Tips & Techniques for Sketching Nature with Pencils, Pen & Watercolour.
Sketching is a wonderful way to record your observations and adds to your enjoyment of Bird Watching. Start by sketching the common birds in places where they are used to people. Make short notes around your drawing to clarify details and to mention any interesting behavior. Notes should include name of bird, where seen and date seen. Other notes could include colours of plumage, beak and feet. Sketches of the habitat are useful and make your sketch-book more interesting.
Materials: An A5 Sketchbook, HB & 2B pencils. A small field set of Watercolors is useful for making colour notes.
(Click here for an Example of Birding Colour Notes)
Method: Study the proportions of the bird. Compare the length of the beak against the length of legs and feet, the size and position of the eye, the length of the tail against the length of the wings etc. Draw only what you see & don't make anything up. If you can't see the tail and you add a tail of the wrong length or colour, you will create a different species.
Sketching Method: Using light 'search' lines draw the basic oval shapes of head and body. Sketch lightly and quickly. Plot the angle of body and head, the position and angle of the tail, the position and tilt of the beak and the position of the eye in relationship to beak. Don't use a rubber yet.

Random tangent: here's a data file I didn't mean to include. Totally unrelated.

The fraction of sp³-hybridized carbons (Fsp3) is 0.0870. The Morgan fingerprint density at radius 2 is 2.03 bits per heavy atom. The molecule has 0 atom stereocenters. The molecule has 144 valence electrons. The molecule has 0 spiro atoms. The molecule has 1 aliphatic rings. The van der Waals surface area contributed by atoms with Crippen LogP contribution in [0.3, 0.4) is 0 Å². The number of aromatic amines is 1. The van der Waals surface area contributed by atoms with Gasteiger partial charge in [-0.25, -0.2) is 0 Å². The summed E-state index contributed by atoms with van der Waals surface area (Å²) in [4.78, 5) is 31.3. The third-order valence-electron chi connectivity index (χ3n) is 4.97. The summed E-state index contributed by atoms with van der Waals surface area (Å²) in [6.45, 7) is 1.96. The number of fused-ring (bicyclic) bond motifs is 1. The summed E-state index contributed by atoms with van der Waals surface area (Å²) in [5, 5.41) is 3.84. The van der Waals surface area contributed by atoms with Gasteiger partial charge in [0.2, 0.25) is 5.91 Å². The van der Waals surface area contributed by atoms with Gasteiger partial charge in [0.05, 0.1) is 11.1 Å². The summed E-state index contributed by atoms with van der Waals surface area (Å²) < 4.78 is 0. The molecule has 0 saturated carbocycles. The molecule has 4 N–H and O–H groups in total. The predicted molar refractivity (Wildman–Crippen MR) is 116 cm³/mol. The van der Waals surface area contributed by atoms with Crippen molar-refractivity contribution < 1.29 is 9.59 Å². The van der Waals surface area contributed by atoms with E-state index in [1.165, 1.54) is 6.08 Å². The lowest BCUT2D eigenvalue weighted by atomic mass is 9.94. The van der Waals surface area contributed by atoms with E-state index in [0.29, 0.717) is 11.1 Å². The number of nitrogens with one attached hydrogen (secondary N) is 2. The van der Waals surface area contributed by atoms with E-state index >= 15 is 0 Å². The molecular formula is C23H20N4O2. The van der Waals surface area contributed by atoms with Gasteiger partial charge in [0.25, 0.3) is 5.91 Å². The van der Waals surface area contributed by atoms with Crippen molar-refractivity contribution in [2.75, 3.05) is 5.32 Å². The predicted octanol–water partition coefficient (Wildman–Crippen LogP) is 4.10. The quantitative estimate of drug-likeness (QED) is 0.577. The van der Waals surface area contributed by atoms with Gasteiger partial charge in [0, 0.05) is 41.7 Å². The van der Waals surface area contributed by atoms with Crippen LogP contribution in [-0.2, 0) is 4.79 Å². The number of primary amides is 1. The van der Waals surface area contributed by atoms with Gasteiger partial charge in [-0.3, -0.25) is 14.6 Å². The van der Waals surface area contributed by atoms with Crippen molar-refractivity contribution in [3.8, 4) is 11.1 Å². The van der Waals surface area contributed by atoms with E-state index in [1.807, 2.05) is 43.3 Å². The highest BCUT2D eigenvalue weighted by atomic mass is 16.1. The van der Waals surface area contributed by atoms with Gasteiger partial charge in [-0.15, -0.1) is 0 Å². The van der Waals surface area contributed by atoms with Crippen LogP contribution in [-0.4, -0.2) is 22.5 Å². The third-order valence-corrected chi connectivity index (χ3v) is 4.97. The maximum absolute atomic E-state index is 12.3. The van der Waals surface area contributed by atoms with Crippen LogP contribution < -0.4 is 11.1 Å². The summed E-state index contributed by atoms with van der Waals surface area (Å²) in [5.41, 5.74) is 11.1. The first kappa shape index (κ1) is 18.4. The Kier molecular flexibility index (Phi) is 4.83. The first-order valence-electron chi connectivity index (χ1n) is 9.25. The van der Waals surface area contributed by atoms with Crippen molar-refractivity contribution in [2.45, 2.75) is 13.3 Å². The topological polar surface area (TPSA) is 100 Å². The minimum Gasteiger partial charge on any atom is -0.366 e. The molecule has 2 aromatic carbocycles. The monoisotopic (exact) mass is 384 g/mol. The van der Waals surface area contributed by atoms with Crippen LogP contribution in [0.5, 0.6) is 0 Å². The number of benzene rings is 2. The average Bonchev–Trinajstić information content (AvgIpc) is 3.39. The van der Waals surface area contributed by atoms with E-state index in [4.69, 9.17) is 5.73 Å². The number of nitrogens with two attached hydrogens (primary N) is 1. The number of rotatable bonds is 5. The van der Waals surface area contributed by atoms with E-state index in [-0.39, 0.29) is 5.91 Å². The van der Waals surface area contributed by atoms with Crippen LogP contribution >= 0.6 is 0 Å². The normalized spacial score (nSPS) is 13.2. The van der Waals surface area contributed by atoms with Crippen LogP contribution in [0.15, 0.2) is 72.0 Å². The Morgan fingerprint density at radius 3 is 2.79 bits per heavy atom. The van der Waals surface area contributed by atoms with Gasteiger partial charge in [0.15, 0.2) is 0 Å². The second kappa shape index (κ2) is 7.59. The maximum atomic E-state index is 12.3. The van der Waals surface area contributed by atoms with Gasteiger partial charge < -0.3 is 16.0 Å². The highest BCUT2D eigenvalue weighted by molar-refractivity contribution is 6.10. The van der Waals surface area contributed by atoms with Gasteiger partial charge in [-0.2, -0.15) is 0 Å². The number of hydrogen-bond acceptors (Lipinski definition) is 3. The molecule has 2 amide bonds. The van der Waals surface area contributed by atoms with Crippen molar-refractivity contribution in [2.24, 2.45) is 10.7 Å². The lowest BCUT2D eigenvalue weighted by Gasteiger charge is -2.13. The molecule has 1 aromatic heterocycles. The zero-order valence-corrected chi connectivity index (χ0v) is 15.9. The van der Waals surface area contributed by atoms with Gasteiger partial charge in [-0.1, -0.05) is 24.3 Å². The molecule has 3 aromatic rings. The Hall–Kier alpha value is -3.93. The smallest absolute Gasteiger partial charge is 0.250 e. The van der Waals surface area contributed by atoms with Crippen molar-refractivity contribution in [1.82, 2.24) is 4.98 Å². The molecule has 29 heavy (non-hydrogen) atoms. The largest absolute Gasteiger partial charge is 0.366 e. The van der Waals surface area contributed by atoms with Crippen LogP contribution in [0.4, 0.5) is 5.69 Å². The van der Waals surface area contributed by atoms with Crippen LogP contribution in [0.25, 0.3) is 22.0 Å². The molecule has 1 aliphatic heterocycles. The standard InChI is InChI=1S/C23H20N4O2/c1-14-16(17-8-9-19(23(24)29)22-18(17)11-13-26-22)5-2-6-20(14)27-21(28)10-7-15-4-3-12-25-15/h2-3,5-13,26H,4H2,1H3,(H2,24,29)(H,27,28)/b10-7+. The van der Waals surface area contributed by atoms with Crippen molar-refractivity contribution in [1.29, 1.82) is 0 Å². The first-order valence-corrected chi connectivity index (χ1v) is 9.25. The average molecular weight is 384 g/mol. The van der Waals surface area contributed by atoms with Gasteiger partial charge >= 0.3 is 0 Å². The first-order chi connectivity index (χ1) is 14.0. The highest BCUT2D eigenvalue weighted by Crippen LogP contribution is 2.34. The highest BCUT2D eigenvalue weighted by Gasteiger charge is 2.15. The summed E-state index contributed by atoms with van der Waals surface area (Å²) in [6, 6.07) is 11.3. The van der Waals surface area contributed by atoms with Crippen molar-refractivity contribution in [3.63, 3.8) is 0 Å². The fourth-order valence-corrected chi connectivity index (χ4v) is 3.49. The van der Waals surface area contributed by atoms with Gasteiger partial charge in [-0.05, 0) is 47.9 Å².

Use a HB or 2B pencil very lightly at first to refine the shape of the bird. Look for the facets where you think you see curved shapes. Change to a softer pencil or press more heavily to develop the drawing and add tone. A small piece of kneadable rubber or a small piece cut from a white rubber, can be used to remove unwanted lines such as the original basic shapes, horizontal & vertical check lines but don't be too worried about eliminating all the original 'search' lines. In a sketch book these add interest and sometimes a suggestion of movement.
Birds are generally on the move, so try very small, quick action drawings without detail (Picture 1) or concentrate on a part of the bird you can see clearly e.g. the head. (Picture 2) As the bird moves, lightly sketch the different positions and then go back to previous drawings as the bird resumes that position.
1.If birds are moving do many small quick sketches.
2. Focus on an area e.g. head Return to a pose as the bird does.
Details of Classes with Janet Flinn at Bird Week May 2011 Fraser Island Queensland Australia
Click here for link to the Kingfisher Bay Fraser Island Web site for Details of Booking at Bird Week etc